Being acquired is the dream of many, if not most, entrepreneurs. Three years ago, this was the situation facing Mark Endras, co-founder of TradeRev, as KAR was poised to take a 50 per cent stake in his company. Although many mergers and acquisitions rarely meet their potential or fail outright, this has been a win-win for both organizations. Last week, KAR bought the remaining 50 per cent of TradeRev; Endras will be KAR’s chief innovation officer.
One of the secrets to this successful partnership? “It wasn’t just about the money,” Endras says. “We picked a partner that shared our vision and values, and who complemented what we were already doing. They saw the same transformation coming in our industry and wanted to approach it the same way we did.”
Although Endras and his leadership saw the potential in the combination, he understood that he also needed to bring that level of awareness to the rest of the organization. His solution: Communicate as much as possible. Otherwise, people would come up with their own stories of what was happening, which would either be wrong, negative or both.
To make a successful transition from startup to sustainable business, Endras says, founders need to focus on leading rather than managing and operating. During the early stages, he notes, founders are involved in almost virtually every decision. “In order to scale your business, you can’t do that anymore. You have to become more involved in building your people to lead.”
He learned this difficult lesson during an offsite gathering with his senior leadership team. “That was the hardest thing for me, because you create a company and you want to be involved so deeply and make every decision, but the best thing you can do is let go because you’re really just in the way.”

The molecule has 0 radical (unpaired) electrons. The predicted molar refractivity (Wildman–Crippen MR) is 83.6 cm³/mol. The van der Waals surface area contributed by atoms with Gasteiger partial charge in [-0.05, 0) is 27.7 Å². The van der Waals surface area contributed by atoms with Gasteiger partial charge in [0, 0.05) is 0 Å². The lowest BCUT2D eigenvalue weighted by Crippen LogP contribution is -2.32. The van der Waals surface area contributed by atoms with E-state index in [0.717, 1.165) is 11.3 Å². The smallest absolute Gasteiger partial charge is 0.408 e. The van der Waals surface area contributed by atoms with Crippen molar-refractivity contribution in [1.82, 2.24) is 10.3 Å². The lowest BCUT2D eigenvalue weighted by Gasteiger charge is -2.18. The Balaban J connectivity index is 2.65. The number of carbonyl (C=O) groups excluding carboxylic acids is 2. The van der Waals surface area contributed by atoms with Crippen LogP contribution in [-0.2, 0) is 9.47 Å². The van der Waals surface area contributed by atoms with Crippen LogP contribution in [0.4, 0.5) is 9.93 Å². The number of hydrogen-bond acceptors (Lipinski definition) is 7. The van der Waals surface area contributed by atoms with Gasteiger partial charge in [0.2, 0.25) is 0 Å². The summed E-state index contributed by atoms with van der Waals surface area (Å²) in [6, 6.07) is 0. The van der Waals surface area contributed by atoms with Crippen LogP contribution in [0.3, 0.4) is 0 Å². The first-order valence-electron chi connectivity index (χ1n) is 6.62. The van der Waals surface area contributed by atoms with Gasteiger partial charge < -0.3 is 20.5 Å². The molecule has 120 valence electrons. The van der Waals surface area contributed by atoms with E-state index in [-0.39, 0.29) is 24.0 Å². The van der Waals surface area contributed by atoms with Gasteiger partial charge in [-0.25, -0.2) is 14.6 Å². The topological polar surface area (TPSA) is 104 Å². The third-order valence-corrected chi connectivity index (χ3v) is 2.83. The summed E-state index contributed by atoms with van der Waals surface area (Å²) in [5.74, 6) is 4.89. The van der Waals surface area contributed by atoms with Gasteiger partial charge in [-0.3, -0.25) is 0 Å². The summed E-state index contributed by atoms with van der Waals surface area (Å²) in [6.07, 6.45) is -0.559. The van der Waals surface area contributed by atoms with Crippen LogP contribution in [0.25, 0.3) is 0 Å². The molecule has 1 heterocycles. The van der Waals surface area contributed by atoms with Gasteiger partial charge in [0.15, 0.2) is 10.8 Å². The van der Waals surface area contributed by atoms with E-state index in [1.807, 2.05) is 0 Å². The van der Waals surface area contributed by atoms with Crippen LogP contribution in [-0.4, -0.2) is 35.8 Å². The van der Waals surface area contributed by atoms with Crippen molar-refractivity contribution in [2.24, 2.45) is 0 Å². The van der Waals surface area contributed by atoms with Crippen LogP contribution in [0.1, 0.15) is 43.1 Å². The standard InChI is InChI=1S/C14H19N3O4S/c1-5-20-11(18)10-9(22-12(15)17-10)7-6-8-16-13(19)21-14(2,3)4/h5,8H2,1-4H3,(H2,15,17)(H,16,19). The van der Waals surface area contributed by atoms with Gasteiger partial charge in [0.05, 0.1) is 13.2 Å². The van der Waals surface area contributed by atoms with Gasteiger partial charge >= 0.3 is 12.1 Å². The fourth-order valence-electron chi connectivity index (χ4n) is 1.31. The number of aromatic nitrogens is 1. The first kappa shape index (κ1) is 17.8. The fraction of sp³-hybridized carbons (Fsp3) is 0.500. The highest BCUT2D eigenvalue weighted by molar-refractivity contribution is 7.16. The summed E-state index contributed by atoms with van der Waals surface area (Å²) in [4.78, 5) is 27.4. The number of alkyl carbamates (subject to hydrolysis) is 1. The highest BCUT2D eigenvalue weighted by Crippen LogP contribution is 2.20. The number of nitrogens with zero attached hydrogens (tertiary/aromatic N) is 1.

One of the most valuable exercises he conducted since the company’s beginnings was working on core values. Endras credits his mentor for prompting this insight: “He challenged me when he asked ‘What is the end goal here? Who are you as a company?’ ”
Endras and his team hired an external facilitator for a two-day offsite to figure out the answer to this crucial question. The first step was to have an honest dialogue with each other. “There was a lot of conflict, as we talked about what we liked about each other and what we didn’t like. Even though it was hard at times, that openness really brought us together. The goal of this feedback was not to be mean. We did it so we could learn to really talk to each other and be honest about why we’re not working well together.”
Once that trust was established, they moved on to define their core values. This was essential because the team realized and agreed that they were going to focus on this from that point forward. Every future decision would reflect those values.
They also saw defining their values as a crucial step to scale effectively: “When somebody in support is dealing with a customer issue, they have our values in front of them and can make decisions right away about the right thing to do. We don’t need to be there. It makes us more effective and efficient as a company.”
But defining core values is just the beginning. As Endras recalls, he and his executive team realized the toughest part was living them every single day. “In order for company values to stick and make a difference, they have to come from the top. It’s your responsibility to lead by example first, especially with your executive team. I had to show I would make the toughest decisions based on our values before I could expect others to do the same.”
Despite the fear attached to living up to this standard, Endras sees it as “incredibly liberating.” The impact it had on the rest of the organization was also profound. “It shows people in the organization our core values are not just fluff. People respect and realize there is a higher purpose here and we are not just trying to make a buck.” This has been invaluable to the rest of his company, Endras says, because it drives their approach to innovation and their culture, as well as their reputation. It also provides clarity for the people he brings on board.
If he could go back in time and give himself some advice, what would he say? “Don’t spend so much time working on your business plan or product until you know who you are as a company. Without your core values, you are lost.”